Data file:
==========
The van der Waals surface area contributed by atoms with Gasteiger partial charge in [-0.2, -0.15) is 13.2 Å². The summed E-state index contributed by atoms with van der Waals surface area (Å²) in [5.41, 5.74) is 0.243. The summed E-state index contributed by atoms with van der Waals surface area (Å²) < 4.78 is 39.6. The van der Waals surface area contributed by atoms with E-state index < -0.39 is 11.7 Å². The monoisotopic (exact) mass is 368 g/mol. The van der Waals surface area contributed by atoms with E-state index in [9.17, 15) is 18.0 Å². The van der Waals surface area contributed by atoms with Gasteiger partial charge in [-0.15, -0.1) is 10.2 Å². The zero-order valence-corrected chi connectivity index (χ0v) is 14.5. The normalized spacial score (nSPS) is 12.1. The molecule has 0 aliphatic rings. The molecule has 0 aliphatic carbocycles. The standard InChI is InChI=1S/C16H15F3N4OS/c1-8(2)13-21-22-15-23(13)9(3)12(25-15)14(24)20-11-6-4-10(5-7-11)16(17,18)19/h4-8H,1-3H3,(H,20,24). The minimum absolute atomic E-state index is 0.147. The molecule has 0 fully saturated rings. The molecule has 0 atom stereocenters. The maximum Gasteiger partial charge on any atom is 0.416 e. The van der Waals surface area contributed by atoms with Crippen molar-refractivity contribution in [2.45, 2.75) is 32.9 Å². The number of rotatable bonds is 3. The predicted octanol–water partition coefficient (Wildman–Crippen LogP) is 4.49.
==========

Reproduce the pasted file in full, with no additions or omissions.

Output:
The van der Waals surface area contributed by atoms with Gasteiger partial charge in [-0.2, -0.15) is 13.2 Å². The summed E-state index contributed by atoms with van der Waals surface area (Å²) in [5.41, 5.74) is 0.243. The summed E-state index contributed by atoms with van der Waals surface area (Å²) < 4.78 is 39.6. The van der Waals surface area contributed by atoms with E-state index < -0.39 is 11.7 Å². The monoisotopic (exact) mass is 368 g/mol. The van der Waals surface area contributed by atoms with E-state index in [9.17, 15) is 18.0 Å². The van der Waals surface area contributed by atoms with Gasteiger partial charge in [-0.15, -0.1) is 10.2 Å². The zero-order valence-corrected chi connectivity index (χ0v) is 14.5. The normalized spacial score (nSPS) is 12.1. The molecule has 0 aliphatic rings. The molecule has 0 aliphatic carbocycles. The standard InChI is InChI=1S/C16H15F3N4OS/c1-8(2)13-21-22-15-23(13)9(3)12(25-15)14(24)20-11-6-4-10(5-7-11)16(17,18)19/h4-8H,1-3H3,(H,20,24). The minimum absolute atomic E-state index is 0.147. The molecule has 0 fully saturated rings. The molecule has 0 atom stereocenters. The maximum Gasteiger partial charge on any atom is 0.416 e. The van der Waals surface area contributed by atoms with Crippen molar-refractivity contribution in [2.45, 2.75) is 32.9 Å². The number of rotatable bonds is 3. The predicted octanol–water partition coefficient (Wildman–Crippen LogP) is 4.49.